Make an autumn wreath (recycle!)
A wreath is not just for Christmas and it doesn’t have to cost the earth. The tradition of decorating for Halloween really began in the USA, but in recent years it has taken off in the UK – especially in towns where lots of little ones go trick or treating. There has also been a growing trend for celebrating harvest festivals and autumn colour on doors – even before Halloween gets going. And it’s not all about pumpkins.
Recycle and reuse
If you wander in woods there are lots of autumn fruitfulness inspiring ideas to collect – from pine cones, and hazelnuts to acorns and twigs and leaves. And whilst places like Hobbycraft sell basic rings and bases, you can also do something as simple as use up some cardboard from all those home deliveries.
Pumpkin carving - What will you put on your pumpkin this year?
It’s always hard to come up with new ideas, but we spotted a few here: Link to: Plenty of pumpkin template patterns
Make the most of your pumpkin – don’t just carve it – eat it!
Roast it – yes, the seeds will make a healthy snack for the kids or will be lovely in a cake or seeded loaf.
Stockpile it Yes, use the pulp for broth. According to Food52 Food Editor Emma Laperruque, the guts of pumpkins have a deep flavour and are perfect as a stock base where you would use chicken or veg. Simply saute with diced onion or other veg scraps, add water and simmer for 30 – 60 minutes before straining.
Juice it. Harry Potter was a big fan of this – though we’ve never tried it! Put the pulp in a bowl and pour over the pulp. Smash with a fork then strain to get the bright orange coloured juice. Personally, I’d add it to another juice to make a smoothie!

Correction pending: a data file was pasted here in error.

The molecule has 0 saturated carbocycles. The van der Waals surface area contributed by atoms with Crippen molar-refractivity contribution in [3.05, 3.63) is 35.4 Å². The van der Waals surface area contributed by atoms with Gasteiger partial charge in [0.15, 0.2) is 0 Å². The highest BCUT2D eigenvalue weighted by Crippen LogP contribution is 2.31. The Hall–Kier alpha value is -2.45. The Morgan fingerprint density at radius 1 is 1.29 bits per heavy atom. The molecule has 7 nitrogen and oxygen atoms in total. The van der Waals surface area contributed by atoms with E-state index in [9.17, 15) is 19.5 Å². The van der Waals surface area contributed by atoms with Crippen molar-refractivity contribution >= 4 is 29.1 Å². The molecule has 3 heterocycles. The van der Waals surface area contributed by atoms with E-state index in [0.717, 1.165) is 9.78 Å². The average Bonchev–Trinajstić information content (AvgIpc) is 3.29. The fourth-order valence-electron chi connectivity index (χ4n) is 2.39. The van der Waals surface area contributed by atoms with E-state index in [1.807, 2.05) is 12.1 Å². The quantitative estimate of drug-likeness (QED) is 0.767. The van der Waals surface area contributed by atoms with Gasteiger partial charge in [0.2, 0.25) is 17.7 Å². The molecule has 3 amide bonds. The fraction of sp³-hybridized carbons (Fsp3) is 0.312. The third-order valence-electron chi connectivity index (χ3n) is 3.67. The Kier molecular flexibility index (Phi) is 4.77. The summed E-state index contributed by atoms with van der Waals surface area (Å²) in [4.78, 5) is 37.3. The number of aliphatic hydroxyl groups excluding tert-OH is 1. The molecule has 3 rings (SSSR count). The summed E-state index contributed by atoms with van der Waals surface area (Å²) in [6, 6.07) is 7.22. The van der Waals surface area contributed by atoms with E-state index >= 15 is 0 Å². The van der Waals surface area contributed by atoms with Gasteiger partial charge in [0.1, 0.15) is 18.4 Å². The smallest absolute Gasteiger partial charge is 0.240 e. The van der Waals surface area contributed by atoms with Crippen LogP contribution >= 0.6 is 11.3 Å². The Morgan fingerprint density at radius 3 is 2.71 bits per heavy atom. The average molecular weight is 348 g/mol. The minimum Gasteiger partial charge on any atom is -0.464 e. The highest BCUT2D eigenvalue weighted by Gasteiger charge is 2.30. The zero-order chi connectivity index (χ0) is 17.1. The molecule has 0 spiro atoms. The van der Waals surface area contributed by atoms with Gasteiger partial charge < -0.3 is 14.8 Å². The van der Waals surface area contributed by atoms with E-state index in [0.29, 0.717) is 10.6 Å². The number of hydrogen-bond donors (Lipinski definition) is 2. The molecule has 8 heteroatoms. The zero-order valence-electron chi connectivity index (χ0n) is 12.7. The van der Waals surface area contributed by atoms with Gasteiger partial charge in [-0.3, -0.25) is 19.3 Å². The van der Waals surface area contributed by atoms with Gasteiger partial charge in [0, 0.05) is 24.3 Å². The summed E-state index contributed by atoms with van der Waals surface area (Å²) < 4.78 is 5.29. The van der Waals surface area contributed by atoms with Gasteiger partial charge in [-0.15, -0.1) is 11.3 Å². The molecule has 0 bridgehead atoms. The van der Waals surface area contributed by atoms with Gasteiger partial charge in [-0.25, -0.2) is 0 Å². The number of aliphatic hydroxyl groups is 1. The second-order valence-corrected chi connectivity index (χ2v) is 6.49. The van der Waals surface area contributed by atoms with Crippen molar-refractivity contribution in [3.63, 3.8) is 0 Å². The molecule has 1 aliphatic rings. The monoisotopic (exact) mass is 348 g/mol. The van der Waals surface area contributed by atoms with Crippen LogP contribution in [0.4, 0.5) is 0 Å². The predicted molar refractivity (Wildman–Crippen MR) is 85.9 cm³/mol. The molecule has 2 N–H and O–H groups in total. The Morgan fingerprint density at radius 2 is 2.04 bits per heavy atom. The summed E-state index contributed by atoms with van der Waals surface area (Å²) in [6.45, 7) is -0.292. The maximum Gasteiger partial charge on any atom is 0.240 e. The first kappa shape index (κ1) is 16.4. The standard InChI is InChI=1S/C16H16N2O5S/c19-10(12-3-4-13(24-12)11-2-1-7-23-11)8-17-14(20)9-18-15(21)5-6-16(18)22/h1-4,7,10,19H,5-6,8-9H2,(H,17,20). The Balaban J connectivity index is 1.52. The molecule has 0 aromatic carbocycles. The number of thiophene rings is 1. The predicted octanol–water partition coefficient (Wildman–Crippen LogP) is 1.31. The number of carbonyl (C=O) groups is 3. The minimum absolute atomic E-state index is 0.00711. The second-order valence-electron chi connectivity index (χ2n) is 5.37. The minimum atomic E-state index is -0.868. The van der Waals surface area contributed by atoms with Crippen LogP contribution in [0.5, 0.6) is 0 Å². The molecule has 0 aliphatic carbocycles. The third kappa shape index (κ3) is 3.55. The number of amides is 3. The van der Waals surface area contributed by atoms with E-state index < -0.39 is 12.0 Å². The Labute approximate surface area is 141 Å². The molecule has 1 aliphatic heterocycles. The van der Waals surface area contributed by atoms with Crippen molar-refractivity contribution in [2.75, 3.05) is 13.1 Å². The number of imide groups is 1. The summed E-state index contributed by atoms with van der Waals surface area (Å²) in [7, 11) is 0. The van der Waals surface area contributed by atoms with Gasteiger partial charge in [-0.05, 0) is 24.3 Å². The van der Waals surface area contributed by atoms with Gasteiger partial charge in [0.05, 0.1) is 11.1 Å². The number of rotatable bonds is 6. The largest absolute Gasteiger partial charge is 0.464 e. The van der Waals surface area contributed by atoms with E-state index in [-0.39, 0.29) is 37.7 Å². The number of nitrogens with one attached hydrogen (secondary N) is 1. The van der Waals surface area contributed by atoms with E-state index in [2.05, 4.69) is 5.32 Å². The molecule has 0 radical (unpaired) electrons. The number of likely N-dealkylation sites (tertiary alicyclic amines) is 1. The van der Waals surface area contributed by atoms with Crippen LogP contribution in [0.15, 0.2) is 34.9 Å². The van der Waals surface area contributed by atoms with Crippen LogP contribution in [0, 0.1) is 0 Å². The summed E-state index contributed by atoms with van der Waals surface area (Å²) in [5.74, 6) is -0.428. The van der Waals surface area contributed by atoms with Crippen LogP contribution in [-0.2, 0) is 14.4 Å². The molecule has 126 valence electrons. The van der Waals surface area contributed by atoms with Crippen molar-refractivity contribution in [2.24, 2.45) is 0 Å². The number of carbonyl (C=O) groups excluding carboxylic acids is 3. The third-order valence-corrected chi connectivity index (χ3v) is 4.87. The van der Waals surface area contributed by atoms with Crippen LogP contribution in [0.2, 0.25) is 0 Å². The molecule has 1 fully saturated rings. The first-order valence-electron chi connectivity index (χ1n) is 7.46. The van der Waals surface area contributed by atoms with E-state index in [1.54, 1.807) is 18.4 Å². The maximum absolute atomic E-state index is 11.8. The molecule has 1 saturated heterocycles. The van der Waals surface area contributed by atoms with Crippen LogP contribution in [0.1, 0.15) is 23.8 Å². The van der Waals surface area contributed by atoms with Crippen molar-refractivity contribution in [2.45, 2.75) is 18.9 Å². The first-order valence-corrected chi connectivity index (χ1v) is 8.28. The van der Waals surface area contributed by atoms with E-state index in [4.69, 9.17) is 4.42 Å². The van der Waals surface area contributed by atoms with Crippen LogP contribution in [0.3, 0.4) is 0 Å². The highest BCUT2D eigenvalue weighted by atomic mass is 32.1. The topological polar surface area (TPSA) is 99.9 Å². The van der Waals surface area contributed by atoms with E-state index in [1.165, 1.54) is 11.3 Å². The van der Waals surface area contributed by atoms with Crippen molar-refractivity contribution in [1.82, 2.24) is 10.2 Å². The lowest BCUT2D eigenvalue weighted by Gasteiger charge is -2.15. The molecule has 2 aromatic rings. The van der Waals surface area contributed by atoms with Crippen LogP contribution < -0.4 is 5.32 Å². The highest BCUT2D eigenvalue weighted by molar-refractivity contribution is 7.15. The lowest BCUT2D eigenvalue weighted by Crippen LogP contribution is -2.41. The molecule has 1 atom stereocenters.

Bake it. Paul Hollywood would be proud of a Pumpkin Roll – a sturdy swiss roll type cake that is layered with an apple cider and ginger cream. Link to Pumpkin Swiss Roll recipe
Crochet a pumpkin We spotted this knitting pattern and thought it would be lovely – available on Etsy for under £1 and something you could make with any leftover wool. Pumpkins can be a variety of colours from white and orange and green to red too. Link to Crochet a pumpkin pattern
Crochet a pumpkin We spotted this knitting pattern and thought it would be lovely – available on Etsy for under £1 and something you could make with any leftover wool. Pumpkins can be a variety of colours from white and orange and green to red too.
Link to Crochet a pumpkin pattern
Mask it – Yes – The orange colour in a pumpkin comes from lutein which is a powerful antioxidant and this is thought to prevent cataracts and even slow down macular degeneration. Making a mask means you are packing your face with lots of vitamins and minerals like zinc, vitamins A & C, lutein and zeaxanthin. A sight for sore eyes in more than one way!